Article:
Geta etymology

    Keywords: Culture & History

Fhayashi - anyone know the basis for the Japanese term? The word means 'sandals', and the two two-stone groups do resemble the thongs on the top of a pair of geta...

exswoo- You just answered your own question :)

JG - Kageyama gives the same definition as his private etymology in his book LessonsInTheFundamentalsOfGo.

KarlKnechtel - ... I don't see the "sandals"... :/

Fhayashi - I guess it would be unnecessarily complex to use the term 'sandal' instead of 'net'... Imagine the confusion - "B3 captures with sandals".

Charles Matthews


I believe it's the shape, in relation to the old wooden shoes or clogs used in Japan (by women, mainly) with high wooden pieces underneath, to keep the sole out of the mud.

John F. People looking for the meaning of geta are looking in the wrong place, methinks.

The original term was ashida, which means high clogs, or rain clogs. It was the "high" bit that was relevant because the point about the move was that it was as far away (as "high") as possible from the stone to be captured. Ashida was used metaphorically in this way in other words in old non-go Japanese (e.g. ashida-gura).

Clearly the go term was seen as a bit woolly, and variants came in. The evolution has to be speculative, but it seems as if geta started to be used either as a synonym or to refer to a block not quite so far away. But then some people felt that the distinction was getting murky and even introduced the tautological taka-ashida (high ashida). There was also a kata-ashida (offset ashida). But ashida, in real life as in go, is now an old timer's word and young geta has taken over completely - 'twas ever thus! It seems safe to say there was never any element of TT shape imitation in the term and modern attempts to find one are just folk etymology. Old Japanese also used the ancient Chinese word men ({close} the door), but read it hakasu. The old (as opposed to ancient) Chinese used long, meaning {put in} a cage. Maybe cage is better than net? It seems more plausible to talk about locking a cage than casting a net when talking about playing one stone.

DougRidgway This is quite interesting, particularly in how the Japanese terms have changed over time. As an example of usage, which you would be much better placed to interpret than me, my Chinese edition of the Fujisawa Tesuji Dictionary has on p.220 diagrams which look quite similar to Net example 1, Net Example 2, and the a points in Net Example 1, which are labelled 門 (men), 大門 (da men), and 飛 掛 (fei gua) respectively. (I hope I got the characters and pinyin right!) Chinese go terms gives another word, 枷 (jia).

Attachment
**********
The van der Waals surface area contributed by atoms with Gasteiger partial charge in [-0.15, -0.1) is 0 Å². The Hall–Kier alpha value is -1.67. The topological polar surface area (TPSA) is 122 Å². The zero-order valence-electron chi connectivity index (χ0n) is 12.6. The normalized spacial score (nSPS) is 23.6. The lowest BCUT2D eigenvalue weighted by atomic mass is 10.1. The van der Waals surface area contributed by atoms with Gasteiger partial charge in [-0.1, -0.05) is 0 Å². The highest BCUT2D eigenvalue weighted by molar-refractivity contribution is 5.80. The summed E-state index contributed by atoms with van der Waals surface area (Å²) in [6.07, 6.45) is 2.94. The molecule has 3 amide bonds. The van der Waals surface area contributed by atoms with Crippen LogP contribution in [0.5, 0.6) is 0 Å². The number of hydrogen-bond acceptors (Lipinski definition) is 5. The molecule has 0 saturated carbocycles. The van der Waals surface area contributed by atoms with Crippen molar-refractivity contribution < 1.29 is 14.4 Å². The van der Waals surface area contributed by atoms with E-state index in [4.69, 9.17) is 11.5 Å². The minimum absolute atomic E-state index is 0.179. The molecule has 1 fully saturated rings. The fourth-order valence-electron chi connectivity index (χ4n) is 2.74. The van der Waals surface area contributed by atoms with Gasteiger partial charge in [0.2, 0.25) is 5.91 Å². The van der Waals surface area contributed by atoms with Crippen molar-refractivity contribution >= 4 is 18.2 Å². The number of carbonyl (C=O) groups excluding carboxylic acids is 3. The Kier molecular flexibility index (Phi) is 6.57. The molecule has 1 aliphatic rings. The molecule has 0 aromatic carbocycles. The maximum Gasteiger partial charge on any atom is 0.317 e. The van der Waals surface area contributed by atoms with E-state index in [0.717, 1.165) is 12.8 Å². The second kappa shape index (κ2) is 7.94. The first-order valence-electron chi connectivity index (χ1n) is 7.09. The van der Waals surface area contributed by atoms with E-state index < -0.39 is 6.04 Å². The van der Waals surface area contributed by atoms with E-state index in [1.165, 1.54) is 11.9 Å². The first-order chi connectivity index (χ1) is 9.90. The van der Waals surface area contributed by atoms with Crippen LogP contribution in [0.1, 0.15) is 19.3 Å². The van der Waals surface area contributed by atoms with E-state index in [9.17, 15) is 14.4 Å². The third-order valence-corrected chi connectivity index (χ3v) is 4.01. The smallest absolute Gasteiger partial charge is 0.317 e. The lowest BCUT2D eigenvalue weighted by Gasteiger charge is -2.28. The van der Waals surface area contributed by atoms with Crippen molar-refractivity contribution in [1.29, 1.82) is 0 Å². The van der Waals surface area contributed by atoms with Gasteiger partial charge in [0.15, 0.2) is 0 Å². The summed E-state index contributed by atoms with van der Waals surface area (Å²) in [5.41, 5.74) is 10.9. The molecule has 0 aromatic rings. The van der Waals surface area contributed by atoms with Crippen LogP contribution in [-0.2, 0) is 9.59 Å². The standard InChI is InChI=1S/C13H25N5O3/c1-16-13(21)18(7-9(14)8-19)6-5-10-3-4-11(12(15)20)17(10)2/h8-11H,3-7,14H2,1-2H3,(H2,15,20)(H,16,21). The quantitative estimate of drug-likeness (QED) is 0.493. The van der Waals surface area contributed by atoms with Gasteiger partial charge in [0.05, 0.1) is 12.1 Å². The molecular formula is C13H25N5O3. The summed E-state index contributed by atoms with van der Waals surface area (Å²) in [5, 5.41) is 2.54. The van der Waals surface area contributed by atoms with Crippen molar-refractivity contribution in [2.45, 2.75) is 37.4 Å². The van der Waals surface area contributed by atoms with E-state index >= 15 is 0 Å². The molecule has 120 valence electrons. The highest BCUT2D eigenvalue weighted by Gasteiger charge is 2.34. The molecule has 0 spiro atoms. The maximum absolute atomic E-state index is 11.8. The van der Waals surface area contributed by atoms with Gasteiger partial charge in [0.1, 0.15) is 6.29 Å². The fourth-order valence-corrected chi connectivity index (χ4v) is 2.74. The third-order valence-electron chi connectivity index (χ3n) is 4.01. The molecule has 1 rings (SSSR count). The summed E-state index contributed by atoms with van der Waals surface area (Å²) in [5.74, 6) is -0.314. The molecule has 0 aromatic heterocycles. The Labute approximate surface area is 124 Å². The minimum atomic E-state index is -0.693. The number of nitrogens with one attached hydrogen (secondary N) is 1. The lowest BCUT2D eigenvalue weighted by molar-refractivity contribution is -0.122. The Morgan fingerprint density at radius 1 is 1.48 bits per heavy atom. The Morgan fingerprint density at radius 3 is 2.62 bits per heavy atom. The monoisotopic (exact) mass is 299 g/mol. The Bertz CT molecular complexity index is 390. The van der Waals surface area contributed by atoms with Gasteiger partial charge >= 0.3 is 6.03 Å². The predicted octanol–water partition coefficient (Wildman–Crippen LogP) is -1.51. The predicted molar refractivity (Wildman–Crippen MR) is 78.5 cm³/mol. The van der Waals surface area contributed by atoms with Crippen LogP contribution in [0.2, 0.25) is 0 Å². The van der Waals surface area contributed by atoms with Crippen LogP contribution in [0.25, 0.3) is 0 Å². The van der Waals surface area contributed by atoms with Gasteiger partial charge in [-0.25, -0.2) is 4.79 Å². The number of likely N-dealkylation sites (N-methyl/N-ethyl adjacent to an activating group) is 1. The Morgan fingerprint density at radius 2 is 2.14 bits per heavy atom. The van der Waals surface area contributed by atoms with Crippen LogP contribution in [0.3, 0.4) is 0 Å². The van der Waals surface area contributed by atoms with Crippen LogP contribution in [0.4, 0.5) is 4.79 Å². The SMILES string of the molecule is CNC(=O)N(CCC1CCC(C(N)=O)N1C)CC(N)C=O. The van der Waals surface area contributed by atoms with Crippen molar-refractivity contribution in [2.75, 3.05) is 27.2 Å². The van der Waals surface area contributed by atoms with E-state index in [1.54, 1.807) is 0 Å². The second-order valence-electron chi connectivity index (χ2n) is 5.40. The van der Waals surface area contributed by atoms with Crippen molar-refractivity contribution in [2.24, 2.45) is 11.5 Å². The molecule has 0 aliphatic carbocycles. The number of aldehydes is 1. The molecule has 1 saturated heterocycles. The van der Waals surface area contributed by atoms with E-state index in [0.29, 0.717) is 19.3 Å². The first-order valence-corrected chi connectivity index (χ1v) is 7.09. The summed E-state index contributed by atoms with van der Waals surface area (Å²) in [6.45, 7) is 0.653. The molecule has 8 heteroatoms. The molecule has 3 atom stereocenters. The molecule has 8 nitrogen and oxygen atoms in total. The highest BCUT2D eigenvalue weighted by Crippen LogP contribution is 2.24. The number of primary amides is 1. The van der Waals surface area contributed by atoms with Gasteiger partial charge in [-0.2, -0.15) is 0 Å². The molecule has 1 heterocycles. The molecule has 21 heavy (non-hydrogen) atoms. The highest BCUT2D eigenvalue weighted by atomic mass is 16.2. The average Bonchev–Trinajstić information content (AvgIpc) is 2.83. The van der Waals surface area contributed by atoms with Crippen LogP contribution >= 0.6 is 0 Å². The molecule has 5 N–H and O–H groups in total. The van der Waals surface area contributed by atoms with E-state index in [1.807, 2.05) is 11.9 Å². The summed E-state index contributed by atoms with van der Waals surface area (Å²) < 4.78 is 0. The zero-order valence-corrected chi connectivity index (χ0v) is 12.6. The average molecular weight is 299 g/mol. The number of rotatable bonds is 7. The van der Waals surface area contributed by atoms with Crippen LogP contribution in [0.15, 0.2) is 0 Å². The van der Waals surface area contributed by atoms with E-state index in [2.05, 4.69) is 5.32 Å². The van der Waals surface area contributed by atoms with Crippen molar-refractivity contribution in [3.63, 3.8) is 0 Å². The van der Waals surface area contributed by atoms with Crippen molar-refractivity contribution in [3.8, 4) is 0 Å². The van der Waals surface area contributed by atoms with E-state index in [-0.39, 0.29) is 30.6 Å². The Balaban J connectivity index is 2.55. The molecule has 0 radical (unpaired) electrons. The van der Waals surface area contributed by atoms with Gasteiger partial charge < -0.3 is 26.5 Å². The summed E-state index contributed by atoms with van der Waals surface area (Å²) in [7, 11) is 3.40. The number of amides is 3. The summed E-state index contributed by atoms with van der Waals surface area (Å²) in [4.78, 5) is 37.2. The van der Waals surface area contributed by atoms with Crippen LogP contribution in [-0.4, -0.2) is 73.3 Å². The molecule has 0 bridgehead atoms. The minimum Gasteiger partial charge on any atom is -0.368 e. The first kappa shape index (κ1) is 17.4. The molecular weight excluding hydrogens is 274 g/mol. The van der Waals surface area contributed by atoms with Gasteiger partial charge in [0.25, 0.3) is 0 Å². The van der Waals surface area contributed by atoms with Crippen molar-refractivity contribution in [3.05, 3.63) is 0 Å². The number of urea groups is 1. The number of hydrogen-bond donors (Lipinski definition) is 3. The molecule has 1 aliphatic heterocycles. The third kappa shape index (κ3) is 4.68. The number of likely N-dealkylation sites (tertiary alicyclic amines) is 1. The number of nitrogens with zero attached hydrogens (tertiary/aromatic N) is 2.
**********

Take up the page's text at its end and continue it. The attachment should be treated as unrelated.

John F. Men and damen are still used, and always have been. One space away it is also called hang men; damen is normally for two spaces away. Jia is a cangue and it too comes in a big variety dajia. It means geta, too, and is a Qing term. To be more precise, the other term long I mentioned above is used in phrases such as longbi and longzhao (to force into or catch in a basket). It appears in texts such as the Peach-Blossom Well Manual. Feigua is nothing to do with geta - in this case (without checking) I think it's just translaterese for keimagake (knight's move press) - gua is normally used for kakari. I infer from this and the characters that you have the Taiwanese edition. You may need to be aware that this translation is not 100% consistent in its treatment of the Japanese terms. That is not a criticism, since the tesujis are classed by function not terminology. But Taiwanese terms are not always the same as on mainland China either. They have a preference for old forms.

Geta etymology last edited by CharlesMatthews on June 5, 2003 - 17:10
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